(16) THE SINCEREST FORM OF FLATTERY. ScreenRant rounds up “12 Hilariously-Titled Ripoffs of Better Movies”. Tagline: “If you’re sick of watching well-produced Hollywood films with good acting and good effects, take a look of these so-called ‘mockbusters.’”

8. What’s Up? Balloon To The Rescue

If you thought mockbusters could only rip off action films, think again. This time, Pixar was the target with the amazingingly awful What’s Up? Balloon to the Rescue. Because “What’s Up” wouldn’t have been an obvious enough ripoff of Pixar’s Up, so they had to throw the word balloon in there just to make sure everyone knew what was, um, up.

Featuring what is absolutely the worst/most nightmare-inducing animation you’ll ever see, it’s actually fascinating that What’s Up even exists considering the amount of time and effort that it must have taken to make a movie this bad. Not only is the film insultingly bland and near-impossible to watch, but it’s also insanely racist in a way that only a movie that looks like a ’90s screensaver could be. If it isn’t yet clear, everything about this film is fascinating, and if you want to cringe your way through a night with some friends, you literally couldn’t make a worse choice than What’s Up.

(17) FANDOM SURVIVES, TOO. SF2 Concatenation has posted “How Eastercon and Worldcon fandom”. Tagline: “In 2019 the SARS-CoV-2 virus evolved. By early 2020 it had spread from Asia to the rest of the World. In March 2020 much of Europe and N. America went into lockdown. Yet SF fan activity continued.  Caroline Mullan reveals how.”

… Many fans around the world had seen the virus coming and started modifying their public behaviour before lockdowns started to take hold.  One of the first fruits of this was Concellation 2020, which sprang up on Facebook on 13th March, founded by Christopher Ambler and Craig Glassner as a forum for letting off steam as fans started to stay at home.  Within 24 hours the group had over a thousand members, and at time of writing it has over 30,000 from all over the world, making jokes, exchanging information, displaying art, cosplay and merchandise, raising funds for charity, and discussing all things fannish.  This was an early example of the many new online groups and forums that have been springing up to allow fans to socialise, exhibit and share their creativity and thoughts from lockdown.

(18) VIDEO OF THE DAY. In “Disney’s Live-Action Mulan Pitch Meeting” on ScreenRant, Ryan George explains that the Mulan remake “took the animated movie and removed the fun stuff” but added characters who wore so much makeup “they’re basically violent theatre majors.”

[Thanks to Martin Morse Wooster, John King Tarpinian, Michael Toman, Mike Kennedy, Cat Eldridge, John Hertz, JJ, Chuck Serface, John A Arkansawyer, and Andrew Porter for some of these stories. Title credit goes to File 770 contributing editor of the day Cliff.]

59 thoughts on “Pixel Scroll 9/7/20 A Elbereth Gilthoniel, Silivren Penna Pixel Scroll

  1. (9) I read Dialogues with the Devil in high school over a period of days by borrowing it during class from the kid behind me in social studies – I don’t know how long it took her to read it.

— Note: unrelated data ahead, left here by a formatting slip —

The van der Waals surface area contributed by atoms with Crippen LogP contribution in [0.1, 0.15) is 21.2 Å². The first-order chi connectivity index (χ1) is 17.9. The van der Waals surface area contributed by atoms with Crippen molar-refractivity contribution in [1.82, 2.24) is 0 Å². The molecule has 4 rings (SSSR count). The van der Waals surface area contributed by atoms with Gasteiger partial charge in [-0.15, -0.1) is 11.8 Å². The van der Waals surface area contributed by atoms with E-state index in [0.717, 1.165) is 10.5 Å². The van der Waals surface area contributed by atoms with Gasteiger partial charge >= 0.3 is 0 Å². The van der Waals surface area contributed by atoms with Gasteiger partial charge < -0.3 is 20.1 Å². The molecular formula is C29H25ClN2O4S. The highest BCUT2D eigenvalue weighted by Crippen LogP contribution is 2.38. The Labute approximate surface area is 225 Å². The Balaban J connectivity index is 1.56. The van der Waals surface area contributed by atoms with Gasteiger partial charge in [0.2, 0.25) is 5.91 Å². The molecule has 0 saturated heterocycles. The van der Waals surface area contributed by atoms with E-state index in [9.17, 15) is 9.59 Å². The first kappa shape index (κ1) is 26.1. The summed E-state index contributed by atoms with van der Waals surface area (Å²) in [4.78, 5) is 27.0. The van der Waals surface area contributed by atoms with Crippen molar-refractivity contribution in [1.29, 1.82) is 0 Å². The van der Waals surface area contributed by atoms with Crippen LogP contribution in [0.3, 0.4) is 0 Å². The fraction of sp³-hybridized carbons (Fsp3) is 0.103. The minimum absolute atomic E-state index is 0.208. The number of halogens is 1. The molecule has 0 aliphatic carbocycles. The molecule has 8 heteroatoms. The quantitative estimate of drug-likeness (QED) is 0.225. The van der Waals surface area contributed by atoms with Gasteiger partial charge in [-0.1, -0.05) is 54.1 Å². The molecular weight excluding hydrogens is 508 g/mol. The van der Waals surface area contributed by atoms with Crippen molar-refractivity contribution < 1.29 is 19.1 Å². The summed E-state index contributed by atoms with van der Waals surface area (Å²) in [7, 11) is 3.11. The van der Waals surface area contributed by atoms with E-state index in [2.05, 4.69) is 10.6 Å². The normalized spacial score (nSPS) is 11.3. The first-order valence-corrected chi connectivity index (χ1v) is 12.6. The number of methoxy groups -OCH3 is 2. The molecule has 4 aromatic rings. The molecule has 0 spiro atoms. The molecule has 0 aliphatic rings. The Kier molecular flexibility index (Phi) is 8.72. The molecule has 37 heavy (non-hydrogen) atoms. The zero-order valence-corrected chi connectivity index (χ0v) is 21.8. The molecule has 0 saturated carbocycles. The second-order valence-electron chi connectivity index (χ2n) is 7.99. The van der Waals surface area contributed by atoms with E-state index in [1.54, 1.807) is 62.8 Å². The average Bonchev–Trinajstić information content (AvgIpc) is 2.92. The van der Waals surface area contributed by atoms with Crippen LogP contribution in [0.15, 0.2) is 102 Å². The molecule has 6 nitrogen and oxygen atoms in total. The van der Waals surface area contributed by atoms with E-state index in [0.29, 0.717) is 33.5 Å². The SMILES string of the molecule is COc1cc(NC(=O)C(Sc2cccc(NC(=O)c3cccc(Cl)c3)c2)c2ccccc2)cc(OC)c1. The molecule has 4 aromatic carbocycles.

2. (2) DRAGON ALONG.

    I’d say that the lesson here is that the voting public looks neither like the Hugo voters or the Puppies but rather is representative of mainstream readers who also read genre fiction. Scalzi’s success is because he appeals to a lot of readers (I’ve read several — not bad, not great) and the Dragon voters as a whole ain’t going to be as adventuresome as a Hugo voters are, nor as reactionary as the Puppies are. Scalzi, who my spellchecker corrected to scallion just now, worked for them.

    Now listening to: Alasdair Reynold’s The Prefect

  3. Hope OGH is surviving the heat today. The high today was 121 degrees (hottest ever in LA County.)

  4. Doris’ round up also includes the links to the involvement of not only Fulton County’s library system but also those of Cobb and Gwinnett. That’s most of the metro Atlanta area and lot of branch libraries and could’ve made a big difference in the voting. I didn’t know about the video reviews too

  5. @Cat: I enjoyed The Prefect quite a bit. I should get around to the sequels sometime.

  6. 14) There is an alternate reality where Newt Gingrich quit politics to join up full-time with Baen and ended up in blazing intra-Puppy rows with Vox Day and Larry Correia.

  7. Andrew (not Werdna) says I enjoyed The Prefect quite a bit. I should get around to the sequels sometime.

    The next story, Chasm City, is even more interesting. I certainly consider it one of the best SF space operas ever done. John Lee who also narrates The City & The City does a superb job here.

    Btw Gareth Powell’s Ack-Ack Macaque trilogy is turning out to be of one of the SF stories I’ve read of late. Alternate history at its very best.

  8. (9) Contrary to the lazy sexist comment thrown out by Cat Eldridge, quite a few female Trek fans also regard Kurtzman as a baleful influence upon the tv franchise (or don’t their views count, Cat?), as backed up by the plummeting viewing figures and the lack of interest In distributing the current shows outside North America.

  9. Steve Green: as backed up by…

    I don’t think you understand the meaning of the term “backed up”.

  10. (9) I didn’t know Taylor Caldwell had written any sf, though I read several of her historicals. I especially enjoyed Dear and Glorious Physician.

  11. Steve Green: I too would like to see sources for “as backed up by…”, and I hope they’re reliable.